The Cost of Making My Own Holiday Traditions

Photo credit: Christian Guthier, CC BY 2.0.

For the first 26 years of my life, our Christmas plans were the same—Christmas Day with Dad’s family, and Boxing Day with Mum’s. After my father died, my mother and I were still included in whatever family gatherings were happening. Everyone lives in Brisbane, so it was easy to coordinate. Initially the hosting duties were rotated around the families, but as soon as someone got air conditioning and a swimming pool, they became the designated house for summer Christmas in Australia.

Two years ago, my boyfriend’s family invited us for Christmas Day, so Mum and I made our apologies to Dad’s family and tried something different. The next year, Mum and I decided to go away for Christmas. We continued doing Boxing Day with Mum’s family.

Things got a bit complicated with Mum’s family after we both decided to stop attending their church. Initially, I was surprised that we continued to be included in Boxing Day, because that’s not how people at the church usually dealt with people who’ve left, irrespective of whether they are relatives. I tried to be respectful of the beliefs of our host, so I bit my tongue as my cousin raged about a transgender child in his daughter’s preschool class, or when my cousin’s husband ribbed me for not being able to afford a house before telling us about the house flipping business he’d started that year. (To be honest, it can be hard to tell if you’re actually biting your tongue effectively, so there is every possibility I was spraying them all with my feminism and progressive beliefs.)

Our differences came to a head this year when I hosted lunch for part of Mum’s family at my new (rental) property. Some off-hand comments I made were taken very personally by a male relative. This situation snowballed as various historical offenses were re-visited and it was decided that if I hate-all-men so much, it would be better if I didn’t have to spend time with them on Boxing Day. Although we were both a bit confused by the conclusions other people had reached, my mother backed me and we’ve both found ourselves with open diaries for the whole Christmas period. As the single child of a single parent, spending Christmas apart was never really an option anyway.

I’ve decided to embrace this as an opportunity to start my own traditions.


Mum only lives 30 minutes away, but my housemate is going out of town, so Mum and her dog will come and stay at my house for five days of staycation. The only explicit cost this has produced so far was organizing a pet sitter for her cat. That came in at $60, paid by Mum. I’ll probably stock up on pet food so Mum doesn’t have to worry about carting kilos of raw meat to my house for her enormous Doberman.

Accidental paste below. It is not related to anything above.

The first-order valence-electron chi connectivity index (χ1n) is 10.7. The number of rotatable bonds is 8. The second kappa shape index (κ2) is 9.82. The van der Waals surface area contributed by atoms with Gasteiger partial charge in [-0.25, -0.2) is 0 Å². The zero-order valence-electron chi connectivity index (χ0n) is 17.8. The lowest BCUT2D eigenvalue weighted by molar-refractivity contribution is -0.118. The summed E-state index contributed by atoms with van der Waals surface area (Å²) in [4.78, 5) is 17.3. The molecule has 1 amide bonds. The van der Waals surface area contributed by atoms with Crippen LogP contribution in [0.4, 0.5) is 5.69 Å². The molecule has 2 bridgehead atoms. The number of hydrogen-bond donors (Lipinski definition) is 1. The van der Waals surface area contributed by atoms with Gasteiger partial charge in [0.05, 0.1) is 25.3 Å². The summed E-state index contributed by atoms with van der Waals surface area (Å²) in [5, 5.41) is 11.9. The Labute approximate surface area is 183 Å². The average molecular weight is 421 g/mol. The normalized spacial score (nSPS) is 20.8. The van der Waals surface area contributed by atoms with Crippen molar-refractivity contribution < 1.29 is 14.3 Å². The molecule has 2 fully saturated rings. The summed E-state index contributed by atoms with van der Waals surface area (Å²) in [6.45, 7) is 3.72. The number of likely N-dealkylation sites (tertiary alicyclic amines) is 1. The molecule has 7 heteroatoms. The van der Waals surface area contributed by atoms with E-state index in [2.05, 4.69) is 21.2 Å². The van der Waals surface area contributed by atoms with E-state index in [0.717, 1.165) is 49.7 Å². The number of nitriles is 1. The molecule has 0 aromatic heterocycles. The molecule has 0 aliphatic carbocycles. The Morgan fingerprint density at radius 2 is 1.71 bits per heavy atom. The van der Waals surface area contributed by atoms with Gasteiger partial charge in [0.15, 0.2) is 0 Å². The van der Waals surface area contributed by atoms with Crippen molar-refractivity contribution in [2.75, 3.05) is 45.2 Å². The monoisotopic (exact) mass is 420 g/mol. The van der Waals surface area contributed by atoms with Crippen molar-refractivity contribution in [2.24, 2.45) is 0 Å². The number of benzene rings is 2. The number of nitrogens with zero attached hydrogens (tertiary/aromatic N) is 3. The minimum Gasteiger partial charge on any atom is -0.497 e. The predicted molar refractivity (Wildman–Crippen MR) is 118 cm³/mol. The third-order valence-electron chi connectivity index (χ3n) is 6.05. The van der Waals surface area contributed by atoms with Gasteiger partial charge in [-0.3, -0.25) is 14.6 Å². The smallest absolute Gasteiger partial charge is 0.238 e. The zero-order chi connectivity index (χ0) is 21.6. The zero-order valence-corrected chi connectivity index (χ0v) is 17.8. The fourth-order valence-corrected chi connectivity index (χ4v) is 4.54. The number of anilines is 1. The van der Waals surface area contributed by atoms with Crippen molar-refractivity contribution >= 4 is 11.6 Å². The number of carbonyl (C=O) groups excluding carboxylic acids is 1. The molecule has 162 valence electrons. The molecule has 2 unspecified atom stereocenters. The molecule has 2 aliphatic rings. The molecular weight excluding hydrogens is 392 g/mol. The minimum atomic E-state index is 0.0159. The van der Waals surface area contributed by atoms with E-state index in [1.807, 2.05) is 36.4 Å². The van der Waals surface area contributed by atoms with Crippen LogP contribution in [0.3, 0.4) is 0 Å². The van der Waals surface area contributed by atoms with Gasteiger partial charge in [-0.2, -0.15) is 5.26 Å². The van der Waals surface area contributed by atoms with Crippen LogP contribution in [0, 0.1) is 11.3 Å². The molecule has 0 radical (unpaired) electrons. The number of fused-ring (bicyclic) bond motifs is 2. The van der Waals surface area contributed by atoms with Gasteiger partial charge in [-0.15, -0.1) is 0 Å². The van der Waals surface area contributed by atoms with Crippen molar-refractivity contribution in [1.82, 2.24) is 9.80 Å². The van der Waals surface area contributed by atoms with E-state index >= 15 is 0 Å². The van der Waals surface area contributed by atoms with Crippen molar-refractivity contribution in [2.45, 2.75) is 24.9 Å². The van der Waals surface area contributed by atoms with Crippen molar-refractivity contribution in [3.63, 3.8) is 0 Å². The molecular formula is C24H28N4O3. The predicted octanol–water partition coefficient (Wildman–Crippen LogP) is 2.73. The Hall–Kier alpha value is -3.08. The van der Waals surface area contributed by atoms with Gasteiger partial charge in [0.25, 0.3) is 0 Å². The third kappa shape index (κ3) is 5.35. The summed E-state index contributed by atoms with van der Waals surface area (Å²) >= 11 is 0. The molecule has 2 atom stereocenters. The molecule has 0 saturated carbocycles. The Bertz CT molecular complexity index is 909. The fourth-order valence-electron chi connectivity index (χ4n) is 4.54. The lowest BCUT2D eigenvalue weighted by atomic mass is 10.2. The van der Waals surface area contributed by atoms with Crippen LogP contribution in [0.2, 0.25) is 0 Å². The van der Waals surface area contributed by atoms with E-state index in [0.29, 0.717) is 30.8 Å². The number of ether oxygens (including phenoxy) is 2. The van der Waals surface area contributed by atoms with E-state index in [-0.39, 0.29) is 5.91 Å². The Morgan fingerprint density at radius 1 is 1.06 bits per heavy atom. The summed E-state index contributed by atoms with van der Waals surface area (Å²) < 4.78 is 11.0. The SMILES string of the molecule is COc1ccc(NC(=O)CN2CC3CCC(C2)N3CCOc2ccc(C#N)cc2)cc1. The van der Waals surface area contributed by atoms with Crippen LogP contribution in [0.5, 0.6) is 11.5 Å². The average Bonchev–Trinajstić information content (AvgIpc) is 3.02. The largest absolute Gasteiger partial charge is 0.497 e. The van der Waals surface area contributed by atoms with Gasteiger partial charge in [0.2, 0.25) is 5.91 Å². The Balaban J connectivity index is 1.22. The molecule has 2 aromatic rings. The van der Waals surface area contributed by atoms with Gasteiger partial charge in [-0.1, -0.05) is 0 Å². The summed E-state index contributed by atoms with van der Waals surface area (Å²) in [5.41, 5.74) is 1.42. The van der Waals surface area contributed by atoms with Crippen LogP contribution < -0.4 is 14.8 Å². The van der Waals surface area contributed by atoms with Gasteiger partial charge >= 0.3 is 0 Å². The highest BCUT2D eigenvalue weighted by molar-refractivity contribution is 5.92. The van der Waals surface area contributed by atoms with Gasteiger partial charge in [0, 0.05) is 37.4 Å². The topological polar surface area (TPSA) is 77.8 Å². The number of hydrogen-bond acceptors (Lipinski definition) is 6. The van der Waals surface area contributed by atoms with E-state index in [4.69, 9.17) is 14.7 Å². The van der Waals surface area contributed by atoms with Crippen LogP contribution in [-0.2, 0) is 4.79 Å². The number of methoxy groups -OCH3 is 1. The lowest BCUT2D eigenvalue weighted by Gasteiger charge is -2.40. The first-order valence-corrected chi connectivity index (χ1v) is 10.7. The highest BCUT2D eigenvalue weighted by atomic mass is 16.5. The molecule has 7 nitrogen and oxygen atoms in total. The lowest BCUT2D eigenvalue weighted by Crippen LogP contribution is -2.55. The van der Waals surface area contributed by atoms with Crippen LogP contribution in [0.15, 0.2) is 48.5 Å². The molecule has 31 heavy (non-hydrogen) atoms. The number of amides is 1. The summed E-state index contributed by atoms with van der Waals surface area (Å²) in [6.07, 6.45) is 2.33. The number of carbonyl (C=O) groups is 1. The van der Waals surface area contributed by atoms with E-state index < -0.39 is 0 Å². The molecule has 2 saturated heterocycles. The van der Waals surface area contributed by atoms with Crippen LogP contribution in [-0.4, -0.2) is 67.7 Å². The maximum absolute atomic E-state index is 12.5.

Christmas dinner

I’m planning a sit down Christmas dinner for us, my best friend and her partner, and whoever else doesn’t have family plans and wants to drop in. So far I’ve ordered a $100 half leg ham from a pig I am assured lived a good life, and about $100 worth of fresh seafood. I’ll be budgeting another $150 for human groceries, $50 for pet groceries, and around $100 for alcohol.


While my catering budget has gone up, my gift budget has gone down. Not attending family gatherings means there are seven children I don’t have to buy for. In previous years this came out at about $50/child. Both families have had a “no gifts for adults” rule for several years, so I wasn’t buying for relatives older than 18 anyway. I have spent the following on gifts: Mum ($200), 5 x friends ($185), oldest family friend ($135), my boss ($65), and 3 x dogs ($90).


For the first time in a decade, I have the urge to decorate for Christmas. In an attempt to curb my own tendencies, I allowed myself a simple “tree” ($29), a box of Christmas crackers ($12) and one roll of tinsel ($4). I’m happy with how the dining space is looking and will use existing linen and crockery to decorate the table for Christmas dinner.

Pajamas and tattoos

We don’t have a lot of traditions, so I’ve been pondering the sorts I want to start, and have implemented two this year: one family, and one personal.

The first is Christmas pajamas for Mum and me. Not Christmas-themed pajamas, just a new set of loungewear that we receive and wear at Christmas. I am very fond of loungewear, especially when there is a lot of food to eat and few other responsibilities. Two sets cost me $23 (summer pajamas don’t require huge amounts of fabric).

The personal tradition, which may be celebrated every second year rather than annually, is a new tattoo. Two years ago I had a new tattoo done on Christmas Eve and loved that it felt like a gift. My tattoo artist has quoted $280 for the next design on my tattoo list, so I’ll book in for that before the end of December.

In terms of cost, my catering expenses have increased because I’m putting on an entire meal rather than contributing single elements to a larger gathering in the past. My gift budget is way down though, because there are a bunch of people we won’t see this year. This year’s total looks to come in at around $1,600 AUD ($1,211 USD), which is a larger figure than I was expecting, but one I can make peace with. My mother will contribute to this, so I won’t foot the entire bill myself.

I’m really looking forward to our small Christmas this year. I’ll spend the day with my nearest and dearest and it won’t be stressful. We’ll meander around the house at our own pace and watch as much Netflix as we want to.

Chloë Moss recently completed her BA and works in the not-for-profit sector in Brisbane, Australia. She can be found in all the usual places @chloejmoss.

This piece is part of The Billfold’s Holidays and Money series.

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